Awards, case studies, further information
Award: 365 Places to see in Germany
Blended Library Research Project with the University of Konstanz, Germany
Name of the Library: Stadtbiblitohek Bremen
Parent Organisation: Free Hanseatic City of Bremen
Street Address: Am Wall 201
Postal Address: 28195 Bremen
(incl Country code) +49 421 361 4757
Web Address: http://www.stabi-hb.de
Library Email: firstname.lastname@example.org
Type of Library Central/ Main Library
Population served: all citizens of Bremen
Project Type: Conversion
Size (square metres): 8,600 sqm
Date of Completion 2004
Architect Thomas Klumpp, Bremen
External design: Façade of the old Central Police Station (1908) – Mario Puzo mentions the bulding in his novel: “The dark Arena “
Internal design: mix of old and new premises with special features like “Reading-Garten”, “Germany’s Thriller Library” (in the old Police Conference Room), 600sqm Children’s library on top floor, 300 sqm youth space “Teen Spirit”
Many partnerships: over 200 partners for exhibitions, programms etc. 75 % of the Bremen schools are “Partner Schools”; 50 % of Bremen’s Kindergartens are partners as well
Check-out / Check-in self-service since 2004 (actually installation of the next technical generations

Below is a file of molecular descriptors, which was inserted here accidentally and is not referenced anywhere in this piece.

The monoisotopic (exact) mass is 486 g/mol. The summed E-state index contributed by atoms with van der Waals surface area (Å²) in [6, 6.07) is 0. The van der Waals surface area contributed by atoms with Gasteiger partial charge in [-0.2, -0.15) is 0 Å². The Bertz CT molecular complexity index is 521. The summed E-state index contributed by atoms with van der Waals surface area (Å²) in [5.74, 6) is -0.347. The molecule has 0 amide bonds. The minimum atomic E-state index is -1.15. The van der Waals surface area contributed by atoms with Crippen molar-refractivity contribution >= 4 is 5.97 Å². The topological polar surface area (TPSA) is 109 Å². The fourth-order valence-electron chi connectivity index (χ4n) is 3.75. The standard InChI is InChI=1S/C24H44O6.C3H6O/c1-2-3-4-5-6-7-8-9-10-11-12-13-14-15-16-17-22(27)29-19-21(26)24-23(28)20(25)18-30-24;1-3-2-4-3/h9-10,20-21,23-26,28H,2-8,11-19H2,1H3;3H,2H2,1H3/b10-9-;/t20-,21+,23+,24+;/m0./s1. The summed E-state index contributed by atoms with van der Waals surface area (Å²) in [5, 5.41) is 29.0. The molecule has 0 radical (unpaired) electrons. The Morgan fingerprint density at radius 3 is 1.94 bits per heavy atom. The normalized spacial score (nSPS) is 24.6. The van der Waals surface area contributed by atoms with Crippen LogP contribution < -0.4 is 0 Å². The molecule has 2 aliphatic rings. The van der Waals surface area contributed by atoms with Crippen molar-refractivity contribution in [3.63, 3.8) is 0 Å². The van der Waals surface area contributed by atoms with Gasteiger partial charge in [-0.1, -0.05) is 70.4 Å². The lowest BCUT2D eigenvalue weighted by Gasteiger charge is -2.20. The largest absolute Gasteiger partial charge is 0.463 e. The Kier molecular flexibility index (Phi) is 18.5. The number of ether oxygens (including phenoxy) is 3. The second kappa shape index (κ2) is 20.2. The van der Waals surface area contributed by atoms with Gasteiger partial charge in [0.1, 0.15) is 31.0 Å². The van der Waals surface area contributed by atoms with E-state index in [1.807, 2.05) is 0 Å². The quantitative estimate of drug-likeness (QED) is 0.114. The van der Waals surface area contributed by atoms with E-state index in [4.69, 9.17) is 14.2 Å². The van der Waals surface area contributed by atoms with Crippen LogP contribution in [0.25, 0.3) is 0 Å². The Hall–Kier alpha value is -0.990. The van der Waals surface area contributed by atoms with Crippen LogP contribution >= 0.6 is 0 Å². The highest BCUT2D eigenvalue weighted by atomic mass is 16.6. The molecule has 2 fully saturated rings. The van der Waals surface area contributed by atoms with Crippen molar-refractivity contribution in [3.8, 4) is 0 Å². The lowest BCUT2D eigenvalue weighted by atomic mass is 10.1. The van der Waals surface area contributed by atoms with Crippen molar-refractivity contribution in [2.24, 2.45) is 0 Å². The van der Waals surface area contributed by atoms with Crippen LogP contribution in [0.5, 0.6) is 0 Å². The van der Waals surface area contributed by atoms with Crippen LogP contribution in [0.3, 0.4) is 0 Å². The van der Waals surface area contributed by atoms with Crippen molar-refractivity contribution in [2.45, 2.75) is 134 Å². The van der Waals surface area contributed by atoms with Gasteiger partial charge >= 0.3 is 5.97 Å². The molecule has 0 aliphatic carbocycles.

Special kid’s website (www.raabekessi.de)
Opening hours per week: 50
More than 300 programs per years
Planning a trip, want to visit some libraries but not sure where you should go?
Wonder no more! Your collegaues from the IFLA Public Libraries Section are busily compiling the ultimate guide for Librarians 1001 libraries to see before you die . This will be launched in Lyon at the IFLA World Library and Information Congress on 17 August 2014 during the IFLA Market Session: 1001 libraries to see before you die – project . Our online initiative aims to bring together best practice examples of public library buildings and spaces from around the world. It will also include links to relevant websites and other resources.
While we don’t anticipate there will be 1001 libraries in our database straight away with a little help from our friends we hope to soon be there.